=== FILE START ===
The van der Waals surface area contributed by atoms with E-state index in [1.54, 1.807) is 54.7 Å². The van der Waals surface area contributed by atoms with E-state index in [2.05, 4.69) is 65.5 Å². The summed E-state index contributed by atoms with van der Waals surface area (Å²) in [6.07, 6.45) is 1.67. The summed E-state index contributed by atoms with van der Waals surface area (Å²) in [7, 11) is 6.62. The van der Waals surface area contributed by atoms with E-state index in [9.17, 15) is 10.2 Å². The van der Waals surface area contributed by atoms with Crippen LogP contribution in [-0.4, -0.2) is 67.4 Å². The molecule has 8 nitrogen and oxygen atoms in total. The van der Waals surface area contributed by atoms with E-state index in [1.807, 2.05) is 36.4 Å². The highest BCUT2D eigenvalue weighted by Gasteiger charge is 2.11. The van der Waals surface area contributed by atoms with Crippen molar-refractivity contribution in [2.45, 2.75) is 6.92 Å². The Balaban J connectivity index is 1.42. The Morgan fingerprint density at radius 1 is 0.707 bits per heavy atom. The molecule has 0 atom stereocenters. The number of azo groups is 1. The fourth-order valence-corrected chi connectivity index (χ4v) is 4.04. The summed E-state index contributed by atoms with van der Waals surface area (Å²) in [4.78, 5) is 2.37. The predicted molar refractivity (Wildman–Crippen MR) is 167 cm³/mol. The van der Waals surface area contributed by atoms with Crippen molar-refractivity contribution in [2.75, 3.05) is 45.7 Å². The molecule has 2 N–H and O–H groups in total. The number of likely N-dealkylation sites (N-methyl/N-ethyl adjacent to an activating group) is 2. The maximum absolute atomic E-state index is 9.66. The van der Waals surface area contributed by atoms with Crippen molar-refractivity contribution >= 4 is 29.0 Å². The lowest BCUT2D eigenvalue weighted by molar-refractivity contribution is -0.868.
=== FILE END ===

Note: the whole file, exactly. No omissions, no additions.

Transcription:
The van der Waals surface area contributed by atoms with E-state index in [1.54, 1.807) is 54.7 Å². The van der Waals surface area contributed by atoms with E-state index in [2.05, 4.69) is 65.5 Å². The summed E-state index contributed by atoms with van der Waals surface area (Å²) in [6.07, 6.45) is 1.67. The summed E-state index contributed by atoms with van der Waals surface area (Å²) in [7, 11) is 6.62. The van der Waals surface area contributed by atoms with E-state index in [9.17, 15) is 10.2 Å². The van der Waals surface area contributed by atoms with Crippen LogP contribution in [-0.4, -0.2) is 67.4 Å². The molecule has 8 nitrogen and oxygen atoms in total. The van der Waals surface area contributed by atoms with E-state index in [1.807, 2.05) is 36.4 Å². The highest BCUT2D eigenvalue weighted by Gasteiger charge is 2.11. The van der Waals surface area contributed by atoms with Crippen molar-refractivity contribution in [2.45, 2.75) is 6.92 Å². The Balaban J connectivity index is 1.42. The Morgan fingerprint density at radius 1 is 0.707 bits per heavy atom. The molecule has 0 atom stereocenters. The number of azo groups is 1. The fourth-order valence-corrected chi connectivity index (χ4v) is 4.04. The summed E-state index contributed by atoms with van der Waals surface area (Å²) in [4.78, 5) is 2.37. The predicted molar refractivity (Wildman–Crippen MR) is 167 cm³/mol. The van der Waals surface area contributed by atoms with Crippen molar-refractivity contribution in [2.75, 3.05) is 45.7 Å². The molecule has 2 N–H and O–H groups in total. The number of likely N-dealkylation sites (N-methyl/N-ethyl adjacent to an activating group) is 2. The maximum absolute atomic E-state index is 9.66. The van der Waals surface area contributed by atoms with Crippen molar-refractivity contribution >= 4 is 29.0 Å². The lowest BCUT2D eigenvalue weighted by molar-refractivity contribution is -0.868.